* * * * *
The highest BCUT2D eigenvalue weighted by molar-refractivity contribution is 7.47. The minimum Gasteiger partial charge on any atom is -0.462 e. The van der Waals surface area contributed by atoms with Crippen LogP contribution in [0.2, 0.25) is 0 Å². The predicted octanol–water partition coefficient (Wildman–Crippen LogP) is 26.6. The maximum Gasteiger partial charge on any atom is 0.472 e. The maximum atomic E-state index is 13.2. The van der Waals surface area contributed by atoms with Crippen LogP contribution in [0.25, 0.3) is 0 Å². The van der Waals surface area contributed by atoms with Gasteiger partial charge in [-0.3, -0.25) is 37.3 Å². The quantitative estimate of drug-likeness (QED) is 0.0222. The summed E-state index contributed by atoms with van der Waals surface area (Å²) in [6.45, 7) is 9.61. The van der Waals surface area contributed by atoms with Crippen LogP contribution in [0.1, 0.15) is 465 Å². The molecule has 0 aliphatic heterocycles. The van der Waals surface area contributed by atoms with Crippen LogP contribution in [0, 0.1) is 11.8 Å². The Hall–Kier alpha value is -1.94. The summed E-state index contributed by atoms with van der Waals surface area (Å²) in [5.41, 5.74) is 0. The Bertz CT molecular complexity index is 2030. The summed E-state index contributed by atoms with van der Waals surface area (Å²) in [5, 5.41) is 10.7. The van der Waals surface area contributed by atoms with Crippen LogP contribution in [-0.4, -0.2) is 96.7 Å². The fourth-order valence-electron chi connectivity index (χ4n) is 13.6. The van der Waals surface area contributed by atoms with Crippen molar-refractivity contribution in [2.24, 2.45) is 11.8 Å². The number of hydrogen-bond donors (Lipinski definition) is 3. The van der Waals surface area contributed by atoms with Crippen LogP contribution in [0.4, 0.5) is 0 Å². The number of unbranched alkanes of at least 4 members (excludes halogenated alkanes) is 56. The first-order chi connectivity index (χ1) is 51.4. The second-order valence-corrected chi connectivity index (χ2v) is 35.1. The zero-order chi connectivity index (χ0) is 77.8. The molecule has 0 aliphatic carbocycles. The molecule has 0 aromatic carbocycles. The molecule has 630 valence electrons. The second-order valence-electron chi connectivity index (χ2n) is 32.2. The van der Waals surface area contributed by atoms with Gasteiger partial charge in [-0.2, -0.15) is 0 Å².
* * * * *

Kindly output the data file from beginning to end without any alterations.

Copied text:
The highest BCUT2D eigenvalue weighted by molar-refractivity contribution is 7.47. The minimum Gasteiger partial charge on any atom is -0.462 e. The van der Waals surface area contributed by atoms with Crippen LogP contribution in [0.2, 0.25) is 0 Å². The predicted octanol–water partition coefficient (Wildman–Crippen LogP) is 26.6. The maximum Gasteiger partial charge on any atom is 0.472 e. The maximum atomic E-state index is 13.2. The van der Waals surface area contributed by atoms with Crippen LogP contribution in [0.25, 0.3) is 0 Å². The van der Waals surface area contributed by atoms with Gasteiger partial charge in [-0.3, -0.25) is 37.3 Å². The quantitative estimate of drug-likeness (QED) is 0.0222. The summed E-state index contributed by atoms with van der Waals surface area (Å²) in [6.45, 7) is 9.61. The van der Waals surface area contributed by atoms with Crippen LogP contribution in [0.1, 0.15) is 465 Å². The molecule has 0 aliphatic heterocycles. The van der Waals surface area contributed by atoms with Crippen LogP contribution in [0, 0.1) is 11.8 Å². The Hall–Kier alpha value is -1.94. The summed E-state index contributed by atoms with van der Waals surface area (Å²) in [5.41, 5.74) is 0. The Bertz CT molecular complexity index is 2030. The summed E-state index contributed by atoms with van der Waals surface area (Å²) in [5, 5.41) is 10.7. The van der Waals surface area contributed by atoms with Crippen LogP contribution in [-0.4, -0.2) is 96.7 Å². The fourth-order valence-electron chi connectivity index (χ4n) is 13.6. The van der Waals surface area contributed by atoms with Crippen molar-refractivity contribution in [2.24, 2.45) is 11.8 Å². The number of hydrogen-bond donors (Lipinski definition) is 3. The van der Waals surface area contributed by atoms with Crippen LogP contribution in [0.4, 0.5) is 0 Å². The number of unbranched alkanes of at least 4 members (excludes halogenated alkanes) is 56. The first-order chi connectivity index (χ1) is 51.4. The second-order valence-corrected chi connectivity index (χ2v) is 35.1. The zero-order chi connectivity index (χ0) is 77.8. The molecule has 0 aliphatic carbocycles. The molecule has 0 aromatic carbocycles. The molecule has 630 valence electrons. The second-order valence-electron chi connectivity index (χ2n) is 32.2. The van der Waals surface area contributed by atoms with Gasteiger partial charge in [-0.2, -0.15) is 0 Å².